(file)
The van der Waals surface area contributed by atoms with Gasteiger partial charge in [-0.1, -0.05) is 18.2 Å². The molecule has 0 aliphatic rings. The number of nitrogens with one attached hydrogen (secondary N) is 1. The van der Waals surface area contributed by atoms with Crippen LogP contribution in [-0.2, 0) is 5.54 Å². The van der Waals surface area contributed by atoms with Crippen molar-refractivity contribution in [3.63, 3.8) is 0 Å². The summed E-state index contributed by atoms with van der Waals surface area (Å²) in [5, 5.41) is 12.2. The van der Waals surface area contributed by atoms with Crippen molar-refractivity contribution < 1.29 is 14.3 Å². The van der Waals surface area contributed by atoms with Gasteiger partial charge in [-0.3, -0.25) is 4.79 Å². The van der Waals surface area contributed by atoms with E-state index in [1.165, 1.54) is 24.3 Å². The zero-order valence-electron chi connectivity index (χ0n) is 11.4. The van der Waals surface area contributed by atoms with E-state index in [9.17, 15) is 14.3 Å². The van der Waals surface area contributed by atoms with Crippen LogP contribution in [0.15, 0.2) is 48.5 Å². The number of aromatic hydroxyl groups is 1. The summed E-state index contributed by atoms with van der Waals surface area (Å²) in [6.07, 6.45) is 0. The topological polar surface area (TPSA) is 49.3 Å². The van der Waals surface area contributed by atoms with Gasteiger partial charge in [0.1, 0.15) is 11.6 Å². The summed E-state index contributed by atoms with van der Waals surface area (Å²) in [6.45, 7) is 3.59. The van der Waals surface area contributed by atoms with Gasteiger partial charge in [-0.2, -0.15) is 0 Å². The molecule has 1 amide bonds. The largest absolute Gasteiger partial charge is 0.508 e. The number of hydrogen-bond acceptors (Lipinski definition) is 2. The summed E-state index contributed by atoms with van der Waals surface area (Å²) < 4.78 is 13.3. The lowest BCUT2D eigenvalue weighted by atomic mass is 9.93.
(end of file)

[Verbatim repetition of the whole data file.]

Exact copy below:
The van der Waals surface area contributed by atoms with Gasteiger partial charge in [-0.1, -0.05) is 18.2 Å². The molecule has 0 aliphatic rings. The number of nitrogens with one attached hydrogen (secondary N) is 1. The van der Waals surface area contributed by atoms with Crippen LogP contribution in [-0.2, 0) is 5.54 Å². The van der Waals surface area contributed by atoms with Crippen molar-refractivity contribution in [3.63, 3.8) is 0 Å². The summed E-state index contributed by atoms with van der Waals surface area (Å²) in [5, 5.41) is 12.2. The van der Waals surface area contributed by atoms with Crippen molar-refractivity contribution < 1.29 is 14.3 Å². The van der Waals surface area contributed by atoms with Gasteiger partial charge in [-0.3, -0.25) is 4.79 Å². The van der Waals surface area contributed by atoms with E-state index in [1.165, 1.54) is 24.3 Å². The zero-order valence-electron chi connectivity index (χ0n) is 11.4. The van der Waals surface area contributed by atoms with E-state index in [9.17, 15) is 14.3 Å². The van der Waals surface area contributed by atoms with Crippen LogP contribution in [0.15, 0.2) is 48.5 Å². The number of aromatic hydroxyl groups is 1. The summed E-state index contributed by atoms with van der Waals surface area (Å²) in [6.07, 6.45) is 0. The topological polar surface area (TPSA) is 49.3 Å². The van der Waals surface area contributed by atoms with Gasteiger partial charge in [0.1, 0.15) is 11.6 Å². The summed E-state index contributed by atoms with van der Waals surface area (Å²) in [6.45, 7) is 3.59. The van der Waals surface area contributed by atoms with Gasteiger partial charge in [-0.2, -0.15) is 0 Å². The molecule has 1 amide bonds. The largest absolute Gasteiger partial charge is 0.508 e. The number of hydrogen-bond acceptors (Lipinski definition) is 2. The summed E-state index contributed by atoms with van der Waals surface area (Å²) < 4.78 is 13.3. The lowest BCUT2D eigenvalue weighted by atomic mass is 9.93.